“As I have written in a previous book, American-style capitalism can be viewed as the pinnacle of mass murder. Consider the resource-extractive industries that produce much of the world’s pollution while impeding social justice (large oil and mining companies top the list, but American-style capitalism rewards the many corporations that follow their leads). These are the companies that destroy native cultures and species for the sake of financial gain (though to be fair, they wouldn’t be capable of these egregious transgressions without considerable support from the multitude of consumers in American society). Because they have the cash, these companies fund big-money research, the results of which further ensure their continued financial dominance on the global stage. Like hounds on the trail of chubby, dawdling rabbits, colleges and universities chase these companies in hot pursuit of gold. The incessant siren of commerce drowns out the occasional squawk of a sacrificial golden goose. Collateral damage is widely accepted in the bloody battle for short-term financial security.”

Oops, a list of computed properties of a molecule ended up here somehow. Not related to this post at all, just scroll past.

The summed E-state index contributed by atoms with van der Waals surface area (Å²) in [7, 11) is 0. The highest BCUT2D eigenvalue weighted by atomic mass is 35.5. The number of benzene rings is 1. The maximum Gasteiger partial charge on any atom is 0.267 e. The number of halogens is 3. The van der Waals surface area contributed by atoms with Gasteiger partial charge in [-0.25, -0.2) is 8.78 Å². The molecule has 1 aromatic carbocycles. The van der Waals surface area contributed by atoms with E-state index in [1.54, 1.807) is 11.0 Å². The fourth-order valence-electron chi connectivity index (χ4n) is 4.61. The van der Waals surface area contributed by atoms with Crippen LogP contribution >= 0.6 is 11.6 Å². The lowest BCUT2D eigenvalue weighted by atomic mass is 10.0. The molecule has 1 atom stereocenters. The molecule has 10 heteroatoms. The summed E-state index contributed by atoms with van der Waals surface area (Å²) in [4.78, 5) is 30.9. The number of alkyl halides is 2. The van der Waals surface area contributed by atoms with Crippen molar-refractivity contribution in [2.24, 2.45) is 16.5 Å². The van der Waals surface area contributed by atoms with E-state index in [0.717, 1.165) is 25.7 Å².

“I will be the first to register when I see an advertisement for the conference of my dreams. This conference focuses on the collapse of industrial ‘civilization.’ Such a collapse would wreak havoc on my 403(c), my 401(k), and my IRA. But it might save a few of the species and cultures that have managed to elude our iron fist, and that’s worth much more than the few dollars in my retirement funds.”

“But the rewards [of the professoriate] are supreme. You are allowed to live a life of leisure, in the historical sense: You choose the work you do. Through the lives of your students, you experience life and death the wonderful emotional roller coaster of youth. As such, you can choose to remain forever young, if only vicariously. You have opportunities to serve as a mentor. And, if you are worthy and fortunate, somebody might endow you with that noblest of distinctions by calling you, ‘teacher.'”

Shortly after publication of the self-indulgent collection of letters, I returned to my roots in fire ecology with a book co-authored by a graduate student. We make a nice team, if I do say so myself, because of my expertise in fire ecology and hers in fire policy. It’s more than that, of course, because I cannot stop myself from social criticism: